Volleyball, vs. Texas Tech, 7:00 p.m. CT
Come on down to the Ferrell Center and watch something special.
Staiger becomes just the second AVCA national player of the week selection in program history, the first since Tatiana Kenon earned the honor on Nov. 1, 1999.
The Plano, Texas native has maintained one of the nation’s highest offensive productions, currently sitting at second in total kills and third in kills/set, leading the Big 12 by wide margins in both categories.
Baylor volleyball (13-4, 1-0) hosts the Texas Tech Red Raiders (10-7, 0-2) tonight at 7 p.m. at the Ferrell Center. Baylor Bears dot com has more.
BU is coming off a strong opening weekend to conference competition, downing No. 23 Kansas State in a sweep on Sunday afternoon.
Baylor extended its Big 12-leading consecutive wins to nine, with a chance to push the mark to 10 with a win over the Red Raiders, which would be the first double-digit streak for the program since 2009.
Bryce Cherry of the WacoTrib says that Volleyball is still sailing smoothly despite injuries. BearsExtra has the full story.
The Bears are playing some high-level volleyball heading into their second Big 12 match on Wednesday against Texas Tech. Yet they’ve been able to float to that rarefied air despite several injuries to starters, the latest a season-ending knee injury suffered by freshman middle hitter Jaelyn Jackson.
Jackson became the third middle hitter to head to the trainer’s room this season, following senior Tola Itiola and sophomore Shelly Fanning.
“They’re tough,” McGuyre said. “It just means that God is doing some great things with this team. I’ve said it before, there’s something special with them. The plans I had are not being put in place, because all those injured players I expected to be out on the court. So as a result, we’re really benefiting from qualities that these girls have that I didn’t even foresee early on.”
McGuyre has learned that he – much like an industrious deli chef – has a bunch of grinders on his hands. They buckle down, they keep fighting, they dig out balls even when circumstances haven’t gone their way.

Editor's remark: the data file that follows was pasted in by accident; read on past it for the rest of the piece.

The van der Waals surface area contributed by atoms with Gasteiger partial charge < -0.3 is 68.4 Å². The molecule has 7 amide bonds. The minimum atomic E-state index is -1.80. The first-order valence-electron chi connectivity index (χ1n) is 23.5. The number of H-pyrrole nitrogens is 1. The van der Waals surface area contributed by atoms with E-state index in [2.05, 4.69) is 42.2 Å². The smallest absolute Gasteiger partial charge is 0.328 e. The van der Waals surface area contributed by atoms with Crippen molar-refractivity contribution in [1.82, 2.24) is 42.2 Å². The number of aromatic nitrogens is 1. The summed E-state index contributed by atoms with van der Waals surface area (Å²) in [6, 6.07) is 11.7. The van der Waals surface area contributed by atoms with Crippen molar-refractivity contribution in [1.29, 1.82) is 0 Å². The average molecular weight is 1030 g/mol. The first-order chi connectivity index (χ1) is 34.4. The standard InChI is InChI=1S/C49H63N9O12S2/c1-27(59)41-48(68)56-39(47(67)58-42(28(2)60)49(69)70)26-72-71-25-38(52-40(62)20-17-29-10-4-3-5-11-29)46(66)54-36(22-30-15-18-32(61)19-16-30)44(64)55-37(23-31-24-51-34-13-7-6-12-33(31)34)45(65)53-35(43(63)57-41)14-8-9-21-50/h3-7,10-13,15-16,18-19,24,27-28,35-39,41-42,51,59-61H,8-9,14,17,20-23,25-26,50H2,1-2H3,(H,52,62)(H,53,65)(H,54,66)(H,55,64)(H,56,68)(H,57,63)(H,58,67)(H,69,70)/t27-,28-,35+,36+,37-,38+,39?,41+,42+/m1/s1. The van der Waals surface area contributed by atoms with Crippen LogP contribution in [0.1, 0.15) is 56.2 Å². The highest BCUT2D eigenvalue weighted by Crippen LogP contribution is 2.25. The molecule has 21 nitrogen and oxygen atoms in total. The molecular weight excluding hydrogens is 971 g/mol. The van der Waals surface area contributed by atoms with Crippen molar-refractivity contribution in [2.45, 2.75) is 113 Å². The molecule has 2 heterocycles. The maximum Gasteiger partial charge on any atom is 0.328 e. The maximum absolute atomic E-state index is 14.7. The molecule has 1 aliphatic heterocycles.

“I think that’s nothing but God’s hand on our team, honestly,” junior hitter Camryn Freiberg said. “It’s been really hard on our team, but I think even if we continue to have injuries, we trust the girls on the bench to come in and do just as good of a job.”
Baylor Hall of Fame
Aundre Branch to be inducted into the Baylor Athletics Hall of Fame next month. Baylor Bear Foundation’s Jerry Hill brings us this story.
Looking around the NBA, other than Golden State’s Steph Curry, Aundre Branch sees a serious dearth of pure shooters.
“What I did in college, if I was coming out now, oh my god,” Branch said. “Even when I was 38, I’m playing with Sam Cassell and Moochie Norris and all these big-time players. And they’re like, ‘Man, you’re supposed to be in the league. I know some people that you shoot way better than them, and they’re making millions.’ You hear that, and it crushes you.”
Branch, who turns 43 later this month, got nothing more than a token tryout with the Houston Rockets for his one shot at the NBA. But, the former Baylor standout played five years of pro basketball overseas and another eight years with the world-famous Harlem Globetrotters.
“I got the chance to play basketball till I was 38 years old, so that was a blessing,” said Branch, part of the 2016 Baylor Athletics Hall of Fame class that will be inducted next month. “I remember my first overseas trip, this lady walked up to me and said, ‘Globetrotters, I love y’all.’ She didn’t care who I was, what my name was, she just knew what I represented. I was like, ‘Wait a minute, this is something big here.’’’